It’s a big, operatic horror movie for an age wherein audiences forever seek grittier and more naturalistic, immediate fare.
So perhaps the experiment wasn't a total success.
Although Edith knows much about ghosts -- since she encountered one when she was ten -- she knows nothing of love.
In The Turn of the Screw, it is Bly.
And in Rebecca that estate is known as Manderley.
In Crimson Peak, of course, we get Allerdale Hall, an estate of inhuman dimensions that is slowly sinking beneath a sea of red clay. The roof has shattered at points, and the outside environment has breached the main hall. The architecture itself seems to possess a sense of menace and inhumanity.
Jane Eyre's Edward Rochester, for example, keeps the same secret from Jane that Thomas keeps from Edith in Crimson Peak.
Both men have already been married, and are technically still married. They are, therefore, not available for marriage. Uniquely, Thomas shares a history with Rebecca’s Maxim de Winter as well: he is a murderer.
Also, Lucille is the co-conspirator and, in a way, first “love” of Thomas that must be destroyed if Thomas and Edith are to have a chance at happiness. So she’s really both the evil first wife, Rebecca, and Mrs. Danvers too, if that description makes sense. In terms of coloring, Chastain's character certainly resembles Danvers as well.
In Jane Eyre, Jane learns that Edward’s first wife is mad. In Rebecca, the protagonist learns that Maxim committed murder because his first wife was unfaithful and cruel. If this naïve character -- either Edith or Jane -- cannot ferret out the truth about the family she marries into or works for, she may be doomed to repeat the same tragedies.
In the case of the former, Edith Cushing -- named after Peter, no doubt -- survives poisoning, and a harrowing fall from a staircase ledge, for example. In the latter case, Edith learns that she can fight back against those who plot against her, and that she need not be a shrinking violet.
Director del Toro finds unforgettable imagery that suggests how creatures of a fragile nature cannot survive, even though they are beautiful.
A butterfly is devoured by ants in close-up, and that’s precisely a metaphor for what could happen to Edith, if Tom and Lucille have their way with her. Similarly, the film compares the delicate, golden butterflies of New York with the monstrous black moths of Allerdale. Once more, it is impossible not to consider these creatures as stand-ins for Edith and Lucille.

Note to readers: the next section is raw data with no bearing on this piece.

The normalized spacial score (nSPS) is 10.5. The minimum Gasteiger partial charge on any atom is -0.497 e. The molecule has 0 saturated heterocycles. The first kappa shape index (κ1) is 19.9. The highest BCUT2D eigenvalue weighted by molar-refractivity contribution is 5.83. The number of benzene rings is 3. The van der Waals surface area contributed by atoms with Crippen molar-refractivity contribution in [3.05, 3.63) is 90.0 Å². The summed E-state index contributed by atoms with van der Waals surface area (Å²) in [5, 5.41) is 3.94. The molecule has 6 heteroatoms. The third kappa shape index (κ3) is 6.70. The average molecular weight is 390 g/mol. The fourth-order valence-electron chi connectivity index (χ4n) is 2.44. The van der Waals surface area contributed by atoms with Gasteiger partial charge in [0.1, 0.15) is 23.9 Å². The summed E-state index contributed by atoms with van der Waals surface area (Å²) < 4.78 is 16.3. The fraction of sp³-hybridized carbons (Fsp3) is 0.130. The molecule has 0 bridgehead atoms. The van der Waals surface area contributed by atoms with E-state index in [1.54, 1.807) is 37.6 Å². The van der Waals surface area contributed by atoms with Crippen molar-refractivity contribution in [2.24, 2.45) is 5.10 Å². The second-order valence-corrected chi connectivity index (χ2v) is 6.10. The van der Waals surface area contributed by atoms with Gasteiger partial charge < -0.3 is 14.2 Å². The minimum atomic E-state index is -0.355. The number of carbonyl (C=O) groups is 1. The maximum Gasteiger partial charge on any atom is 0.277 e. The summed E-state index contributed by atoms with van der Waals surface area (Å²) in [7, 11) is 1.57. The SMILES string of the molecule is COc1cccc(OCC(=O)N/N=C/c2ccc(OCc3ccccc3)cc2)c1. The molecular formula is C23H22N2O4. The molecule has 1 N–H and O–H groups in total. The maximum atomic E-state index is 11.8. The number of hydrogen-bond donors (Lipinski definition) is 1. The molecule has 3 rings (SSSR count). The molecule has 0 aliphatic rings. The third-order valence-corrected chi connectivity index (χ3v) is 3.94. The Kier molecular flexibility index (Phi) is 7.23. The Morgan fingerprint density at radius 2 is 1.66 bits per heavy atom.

Just as it is Lucille’s nature to love Tom, and dominate (and kill…) Edith...as she has killed all of Tom’s previous wives. So Lucille is essentially letting herself off the hook when she describes the destruction of beauty as nature's way. She is not a monster, she is just a product of her nature. Or so Lucille tells herself.
Additionally, this description seems a sub-textual reference to On the Origin of the Species (1859), Darwin’s treatise on evolutionary biology. In the 1887 of the del Toro film, Lucille would certainly have been familiar with that controversial work, and applied the kind of “survival of the fittest” paradigm to her attempts to secure financial superiority for herself, her brother, and her family.
Specifically, ghosts are a metaphor for the past, and the dark, tragic histories that haunt many families. The film's ghosts may also be a metaphor for the “love” that Edith comes to learn about, via her experience with Thomas Sharpe.
The first ghost Edith ever saw was that of her dead mother who -- out of love -- warned her to stay far clear of “Crimson Peak.”
Her great adult love -- whom she loses -- is Tom, and before the movie is over, he too is a ghost; one undone not by love, but by the familial past that bound him to Lucille and her twisted love.
Also, I appreciate how the ghosts are visualized. Their wounds (in life) still bleed in death; leaving delicate comet tails and wisps in the air. The ides -- once more -- is of the permanence of history. Even in death, you cannot escape the “wounds” brought about by love.
They forever bleed.
Overall, the idea if the film seems to be that ghosts “are real,” but they are a hell of a lot less frightening than people are. They are less frightening than Lucille is. She’s the movie’s real monster -- made so by “love, The ghosts are really just bit players.
Crimson Peak fails that test, but substitutes other worthwhile pleasures. I realize we have Pride and Prejudice and Zombies (2016) on the horizon, but Crimson Peak is, instead, Jane Eyre Meets the Evil Dead...and it isn’t a parody.
It’s a pastiche, and that means that del Toro goes about his art with his painter’s eye for memorable imagery. His intellect informs every scene too. The director can only expand the boundaries of the Gothic romance by understanding the history of the Gothic romance.
It's fair to state del Toro knows his Gothic romances well, and therefore is the perfect artist to take its tropes to a new -- and bloody -- peak.